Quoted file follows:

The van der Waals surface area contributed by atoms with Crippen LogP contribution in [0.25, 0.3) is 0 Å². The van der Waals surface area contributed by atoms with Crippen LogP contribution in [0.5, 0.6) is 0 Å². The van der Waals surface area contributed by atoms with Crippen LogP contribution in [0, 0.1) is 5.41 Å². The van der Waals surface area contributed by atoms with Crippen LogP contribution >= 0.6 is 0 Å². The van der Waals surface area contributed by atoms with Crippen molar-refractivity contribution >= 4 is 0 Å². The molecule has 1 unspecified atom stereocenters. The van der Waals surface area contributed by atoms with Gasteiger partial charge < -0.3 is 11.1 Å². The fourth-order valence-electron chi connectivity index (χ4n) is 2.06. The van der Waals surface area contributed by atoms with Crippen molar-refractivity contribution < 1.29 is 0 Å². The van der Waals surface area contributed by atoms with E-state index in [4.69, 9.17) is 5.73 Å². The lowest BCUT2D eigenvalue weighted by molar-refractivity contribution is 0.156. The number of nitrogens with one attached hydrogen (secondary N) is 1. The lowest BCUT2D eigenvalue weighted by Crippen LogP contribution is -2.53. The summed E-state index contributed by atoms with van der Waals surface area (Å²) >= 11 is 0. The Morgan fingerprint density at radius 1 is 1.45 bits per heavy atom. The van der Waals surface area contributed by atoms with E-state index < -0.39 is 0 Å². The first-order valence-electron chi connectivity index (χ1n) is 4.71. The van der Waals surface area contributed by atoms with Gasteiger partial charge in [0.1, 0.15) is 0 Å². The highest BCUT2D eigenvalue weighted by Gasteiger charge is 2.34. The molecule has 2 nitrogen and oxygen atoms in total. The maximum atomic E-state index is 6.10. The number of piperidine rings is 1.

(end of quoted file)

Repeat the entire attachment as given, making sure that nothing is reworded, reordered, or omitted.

The van der Waals surface area contributed by atoms with Crippen LogP contribution in [0.25, 0.3) is 0 Å². The van der Waals surface area contributed by atoms with Crippen LogP contribution in [0.5, 0.6) is 0 Å². The van der Waals surface area contributed by atoms with Crippen LogP contribution in [0, 0.1) is 5.41 Å². The van der Waals surface area contributed by atoms with Crippen LogP contribution >= 0.6 is 0 Å². The van der Waals surface area contributed by atoms with Crippen molar-refractivity contribution >= 4 is 0 Å². The molecule has 1 unspecified atom stereocenters. The van der Waals surface area contributed by atoms with Gasteiger partial charge < -0.3 is 11.1 Å². The fourth-order valence-electron chi connectivity index (χ4n) is 2.06. The van der Waals surface area contributed by atoms with Crippen molar-refractivity contribution < 1.29 is 0 Å². The van der Waals surface area contributed by atoms with E-state index in [4.69, 9.17) is 5.73 Å². The lowest BCUT2D eigenvalue weighted by molar-refractivity contribution is 0.156. The number of nitrogens with one attached hydrogen (secondary N) is 1. The lowest BCUT2D eigenvalue weighted by Crippen LogP contribution is -2.53. The summed E-state index contributed by atoms with van der Waals surface area (Å²) >= 11 is 0. The Morgan fingerprint density at radius 1 is 1.45 bits per heavy atom. The van der Waals surface area contributed by atoms with E-state index < -0.39 is 0 Å². The first-order valence-electron chi connectivity index (χ1n) is 4.71. The van der Waals surface area contributed by atoms with Gasteiger partial charge in [0.1, 0.15) is 0 Å². The highest BCUT2D eigenvalue weighted by Gasteiger charge is 2.34. The molecule has 2 nitrogen and oxygen atoms in total. The maximum atomic E-state index is 6.10. The number of piperidine rings is 1.